PITTSBURGH, May 21 /PRNewswire/ -- Will Cross, who last year became the
first person with diabetes to reach the South Pole, attempted to reach the
summit of Mt. Everest on May 17, 2004, but was forced to turn back because of
extreme exhaustion and a shortage of oxygen.
(Photo: http://www.newscom.com/cgi-bin/prnh/20040521/NYF013 )
Will Cross, a 37-year-old high school principal from Pittsburgh with type
1 diabetes, began his ascent of the south side of Mt. Everest on April 1,
2004. Mt. Everest, the tallest mountain in the world, is a challenging climb
for any adventurer, let alone a man with diabetes.
During the seven-hour summit attempt, Cross' oxygen supply was in danger
of running out. "Limited supplies of oxygen at an altitude of 27,500 feet,
combined with temperatures of - 20 degrees C to - 30 degrees C, hypothermia
and exhaustion, made it impossible for me to reach the summit," reported Will
Cross via satellite phone from base camp on Mt. Everest. "To avoid a
potentially lethal situation, I knew I had to turn around. Thanks to my
Sherpa, who provided me with the oxygen I needed to make it safely back, I was
able to reunite with my wife, Amy, at base camp. Meeting Amy at base camp was
the most emotional and memorable part of this experience. I am grateful for
her support and the incredible teamwork on and off the mountain that made this
dream become a reality."
As a type 1 diabetes patient, Will carefully controlled his blood glucose
levels using NovoLog(R) insulin and long-acting Novolin(R), and followed a
carefully determined diet of 3,500 calories per day. The climate of Mt.
Everest is naturally extreme and at no time of the year does the temperature
on the summit rise above freezing. Howling winds, little oxygen, avalanches
and unpredictable weather also contribute to the severe conditions on the
"After a grueling climb and months of planning, training and preparation,
it is exhilarating to have this climb behind me," said Cross. "Climbing Mount
Everest was the most challenging task I have ever endured. I was not hindered
by my disease, but by exhaustion that any climber could encounter and by
equipment problems. I am extremely pleased with the way my health held up for
the duration of the climb and I hope this sends a clear message to people
living with diabetes that if they carefully control their disease, they can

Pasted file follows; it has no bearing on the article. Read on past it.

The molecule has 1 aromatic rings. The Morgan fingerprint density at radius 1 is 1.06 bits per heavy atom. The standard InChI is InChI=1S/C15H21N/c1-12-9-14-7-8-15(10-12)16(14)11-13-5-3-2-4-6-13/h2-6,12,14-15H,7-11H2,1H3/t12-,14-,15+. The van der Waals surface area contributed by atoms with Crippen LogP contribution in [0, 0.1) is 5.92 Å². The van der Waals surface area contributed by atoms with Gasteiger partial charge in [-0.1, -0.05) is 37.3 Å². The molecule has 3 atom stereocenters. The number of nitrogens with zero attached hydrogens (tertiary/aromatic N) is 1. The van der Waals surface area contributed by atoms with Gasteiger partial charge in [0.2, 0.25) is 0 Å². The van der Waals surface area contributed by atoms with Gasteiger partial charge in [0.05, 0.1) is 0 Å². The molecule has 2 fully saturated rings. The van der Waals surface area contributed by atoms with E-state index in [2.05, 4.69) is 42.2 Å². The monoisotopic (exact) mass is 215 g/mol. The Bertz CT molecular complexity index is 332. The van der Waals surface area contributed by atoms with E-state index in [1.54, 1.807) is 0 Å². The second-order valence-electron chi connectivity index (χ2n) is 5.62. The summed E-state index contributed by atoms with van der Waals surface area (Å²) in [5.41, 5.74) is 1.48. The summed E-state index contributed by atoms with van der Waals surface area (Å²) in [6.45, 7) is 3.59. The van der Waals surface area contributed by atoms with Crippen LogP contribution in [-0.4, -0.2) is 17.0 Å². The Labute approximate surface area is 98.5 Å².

attempt to tackle anything."
The 26.9 mile uphill Everest climb was the most challenging climb of the
NovoLog(R) Peaks and Poles Challenge, which consists of a two-year odyssey
where Cross will walk to both the North and South Poles, and climb the seven
highest peaks on each continent.
Next on his agenda, Cross will attempt Mt. Elbrus, the Cartenz Pyramid and
try once more to summit Mt. Everest. Cross added that he looks forward to
conquering Everest in the future and believes he will succeed by taking longer
breaks and utilizing his oxygen more efficiently.
Further information can be found at www.peaksandpoles.com.
About the NovoLog(R) Peaks and Poles Challenge
The Peaks and Poles Challenge is the pinnacle of exploration achievement
that involves walking to both Poles and summiting the highest peak on each of
the seven continents. Will Cross is taking on the challenge, and if
successful, would be the first American and person with diabetes to ever
complete such an endeavor. Challenge stops include:
North & South Poles
Mount Denali, Alaska
Mount Vinson, Antarctica
Mount Everest, Nepal
Mount Kilimanjaro, Tanzania
Mount Aconcagua, Argentina
Mount Elbrus, Georgia (Summer 2005)
Carstenz Pyramid, Indonesia (Fall 2005)
NOTE TO EDITORS:
* LIVE SATELLITE MEDIA TOUR FROM NEPAL SCHEDULED FOR MAY 24, 2004
* INTERVIEWS WITH WILL CROSS AVAILABLE FROM EACH TREK, VIA SATELLITE
PHONE AND E-MAIL
* PHOTOS AVAILABLE THROUGHOUT THE TREKS
* DAILY UPDATES FROM CLIMBS CAN BE VIEWED ON THE WEBSITE:
SOURCE Novo Nordisk